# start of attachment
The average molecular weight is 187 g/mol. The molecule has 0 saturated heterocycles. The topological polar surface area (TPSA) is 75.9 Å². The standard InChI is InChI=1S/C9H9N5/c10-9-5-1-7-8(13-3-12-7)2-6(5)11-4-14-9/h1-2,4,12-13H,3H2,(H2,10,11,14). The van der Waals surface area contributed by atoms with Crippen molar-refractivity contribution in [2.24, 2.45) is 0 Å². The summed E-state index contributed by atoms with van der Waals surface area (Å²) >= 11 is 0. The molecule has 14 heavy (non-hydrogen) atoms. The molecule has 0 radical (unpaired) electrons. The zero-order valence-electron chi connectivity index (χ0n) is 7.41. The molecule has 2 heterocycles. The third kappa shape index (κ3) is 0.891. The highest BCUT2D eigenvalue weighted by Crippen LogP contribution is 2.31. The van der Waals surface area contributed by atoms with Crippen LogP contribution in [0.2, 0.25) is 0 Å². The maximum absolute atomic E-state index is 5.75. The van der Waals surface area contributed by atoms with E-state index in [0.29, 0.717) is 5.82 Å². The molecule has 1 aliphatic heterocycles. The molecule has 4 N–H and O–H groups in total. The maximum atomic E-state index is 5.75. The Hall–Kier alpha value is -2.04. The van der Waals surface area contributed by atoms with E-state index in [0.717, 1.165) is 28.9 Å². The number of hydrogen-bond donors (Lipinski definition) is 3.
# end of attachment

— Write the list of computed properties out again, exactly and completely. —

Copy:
The average molecular weight is 187 g/mol. The molecule has 0 saturated heterocycles. The topological polar surface area (TPSA) is 75.9 Å². The standard InChI is InChI=1S/C9H9N5/c10-9-5-1-7-8(13-3-12-7)2-6(5)11-4-14-9/h1-2,4,12-13H,3H2,(H2,10,11,14). The van der Waals surface area contributed by atoms with Crippen molar-refractivity contribution in [2.24, 2.45) is 0 Å². The summed E-state index contributed by atoms with van der Waals surface area (Å²) >= 11 is 0. The molecule has 14 heavy (non-hydrogen) atoms. The molecule has 0 radical (unpaired) electrons. The zero-order valence-electron chi connectivity index (χ0n) is 7.41. The molecule has 2 heterocycles. The third kappa shape index (κ3) is 0.891. The highest BCUT2D eigenvalue weighted by Crippen LogP contribution is 2.31. The van der Waals surface area contributed by atoms with Crippen LogP contribution in [0.2, 0.25) is 0 Å². The maximum absolute atomic E-state index is 5.75. The van der Waals surface area contributed by atoms with E-state index in [0.29, 0.717) is 5.82 Å². The molecule has 1 aliphatic heterocycles. The molecule has 4 N–H and O–H groups in total. The maximum atomic E-state index is 5.75. The Hall–Kier alpha value is -2.04. The van der Waals surface area contributed by atoms with E-state index in [0.717, 1.165) is 28.9 Å². The number of hydrogen-bond donors (Lipinski definition) is 3.